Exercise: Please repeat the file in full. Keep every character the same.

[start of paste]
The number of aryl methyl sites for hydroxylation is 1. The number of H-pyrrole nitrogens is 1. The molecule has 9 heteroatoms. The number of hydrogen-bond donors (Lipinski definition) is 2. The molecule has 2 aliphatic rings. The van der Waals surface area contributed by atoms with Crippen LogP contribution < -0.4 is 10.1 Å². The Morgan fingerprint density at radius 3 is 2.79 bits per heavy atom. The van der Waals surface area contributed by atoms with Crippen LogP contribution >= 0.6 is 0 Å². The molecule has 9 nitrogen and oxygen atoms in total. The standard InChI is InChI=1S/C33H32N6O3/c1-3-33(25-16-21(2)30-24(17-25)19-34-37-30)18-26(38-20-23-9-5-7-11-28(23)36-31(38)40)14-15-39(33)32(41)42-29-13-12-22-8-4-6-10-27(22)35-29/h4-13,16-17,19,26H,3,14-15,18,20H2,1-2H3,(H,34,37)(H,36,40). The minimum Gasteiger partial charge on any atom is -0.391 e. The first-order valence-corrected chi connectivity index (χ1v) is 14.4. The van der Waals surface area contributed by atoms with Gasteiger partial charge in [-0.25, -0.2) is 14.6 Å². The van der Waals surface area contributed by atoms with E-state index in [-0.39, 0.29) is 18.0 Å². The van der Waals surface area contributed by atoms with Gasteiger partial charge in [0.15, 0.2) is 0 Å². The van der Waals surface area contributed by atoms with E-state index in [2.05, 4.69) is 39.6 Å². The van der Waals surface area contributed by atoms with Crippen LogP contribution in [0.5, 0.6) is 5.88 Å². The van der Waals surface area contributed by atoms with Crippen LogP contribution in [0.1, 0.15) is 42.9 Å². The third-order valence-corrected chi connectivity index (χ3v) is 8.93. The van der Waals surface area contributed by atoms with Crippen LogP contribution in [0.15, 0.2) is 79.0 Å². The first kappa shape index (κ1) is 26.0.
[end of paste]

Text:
The number of aryl methyl sites for hydroxylation is 1. The number of H-pyrrole nitrogens is 1. The molecule has 9 heteroatoms. The number of hydrogen-bond donors (Lipinski definition) is 2. The molecule has 2 aliphatic rings. The van der Waals surface area contributed by atoms with Crippen LogP contribution < -0.4 is 10.1 Å². The Morgan fingerprint density at radius 3 is 2.79 bits per heavy atom. The van der Waals surface area contributed by atoms with Crippen LogP contribution >= 0.6 is 0 Å². The molecule has 9 nitrogen and oxygen atoms in total. The standard InChI is InChI=1S/C33H32N6O3/c1-3-33(25-16-21(2)30-24(17-25)19-34-37-30)18-26(38-20-23-9-5-7-11-28(23)36-31(38)40)14-15-39(33)32(41)42-29-13-12-22-8-4-6-10-27(22)35-29/h4-13,16-17,19,26H,3,14-15,18,20H2,1-2H3,(H,34,37)(H,36,40). The minimum Gasteiger partial charge on any atom is -0.391 e. The first-order valence-corrected chi connectivity index (χ1v) is 14.4. The van der Waals surface area contributed by atoms with Gasteiger partial charge in [-0.25, -0.2) is 14.6 Å². The van der Waals surface area contributed by atoms with E-state index in [-0.39, 0.29) is 18.0 Å². The van der Waals surface area contributed by atoms with Gasteiger partial charge in [0.15, 0.2) is 0 Å². The van der Waals surface area contributed by atoms with E-state index in [2.05, 4.69) is 39.6 Å². The van der Waals surface area contributed by atoms with Crippen LogP contribution in [0.5, 0.6) is 5.88 Å². The van der Waals surface area contributed by atoms with Crippen LogP contribution in [0.1, 0.15) is 42.9 Å². The third-order valence-corrected chi connectivity index (χ3v) is 8.93. The van der Waals surface area contributed by atoms with Crippen LogP contribution in [0.15, 0.2) is 79.0 Å². The first kappa shape index (κ1) is 26.0.